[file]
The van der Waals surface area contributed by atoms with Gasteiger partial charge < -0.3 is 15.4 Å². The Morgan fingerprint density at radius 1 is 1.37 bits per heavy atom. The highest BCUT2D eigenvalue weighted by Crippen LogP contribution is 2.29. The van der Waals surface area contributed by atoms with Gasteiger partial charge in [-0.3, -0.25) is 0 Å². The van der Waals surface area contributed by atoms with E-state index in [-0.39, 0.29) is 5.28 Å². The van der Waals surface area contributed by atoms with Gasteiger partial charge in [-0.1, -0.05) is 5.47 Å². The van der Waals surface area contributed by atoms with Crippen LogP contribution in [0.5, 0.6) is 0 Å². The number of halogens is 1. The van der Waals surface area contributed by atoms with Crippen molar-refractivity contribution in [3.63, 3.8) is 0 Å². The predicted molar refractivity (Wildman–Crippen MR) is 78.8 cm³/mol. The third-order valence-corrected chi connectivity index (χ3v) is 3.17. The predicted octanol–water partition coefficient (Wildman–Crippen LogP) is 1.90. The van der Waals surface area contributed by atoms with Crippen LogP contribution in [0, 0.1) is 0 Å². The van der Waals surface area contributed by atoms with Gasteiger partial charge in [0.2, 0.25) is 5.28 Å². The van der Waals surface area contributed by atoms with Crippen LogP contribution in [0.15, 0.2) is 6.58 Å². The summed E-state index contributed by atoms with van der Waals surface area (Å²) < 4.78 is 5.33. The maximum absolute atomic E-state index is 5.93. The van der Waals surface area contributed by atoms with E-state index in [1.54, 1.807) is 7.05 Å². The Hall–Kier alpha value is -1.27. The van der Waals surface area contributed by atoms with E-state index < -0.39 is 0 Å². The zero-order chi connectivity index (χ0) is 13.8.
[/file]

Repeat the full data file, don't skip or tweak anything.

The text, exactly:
The van der Waals surface area contributed by atoms with Gasteiger partial charge < -0.3 is 15.4 Å². The Morgan fingerprint density at radius 1 is 1.37 bits per heavy atom. The highest BCUT2D eigenvalue weighted by Crippen LogP contribution is 2.29. The van der Waals surface area contributed by atoms with Gasteiger partial charge in [-0.3, -0.25) is 0 Å². The van der Waals surface area contributed by atoms with E-state index in [-0.39, 0.29) is 5.28 Å². The van der Waals surface area contributed by atoms with Gasteiger partial charge in [-0.1, -0.05) is 5.47 Å². The van der Waals surface area contributed by atoms with Crippen LogP contribution in [0.5, 0.6) is 0 Å². The number of halogens is 1. The van der Waals surface area contributed by atoms with Crippen molar-refractivity contribution in [3.63, 3.8) is 0 Å². The predicted molar refractivity (Wildman–Crippen MR) is 78.8 cm³/mol. The third-order valence-corrected chi connectivity index (χ3v) is 3.17. The predicted octanol–water partition coefficient (Wildman–Crippen LogP) is 1.90. The van der Waals surface area contributed by atoms with Crippen LogP contribution in [0, 0.1) is 0 Å². The van der Waals surface area contributed by atoms with Gasteiger partial charge in [0.2, 0.25) is 5.28 Å². The van der Waals surface area contributed by atoms with Crippen LogP contribution in [0.15, 0.2) is 6.58 Å². The summed E-state index contributed by atoms with van der Waals surface area (Å²) < 4.78 is 5.33. The maximum absolute atomic E-state index is 5.93. The van der Waals surface area contributed by atoms with E-state index in [1.54, 1.807) is 7.05 Å². The Hall–Kier alpha value is -1.27. The van der Waals surface area contributed by atoms with E-state index < -0.39 is 0 Å². The zero-order chi connectivity index (χ0) is 13.8.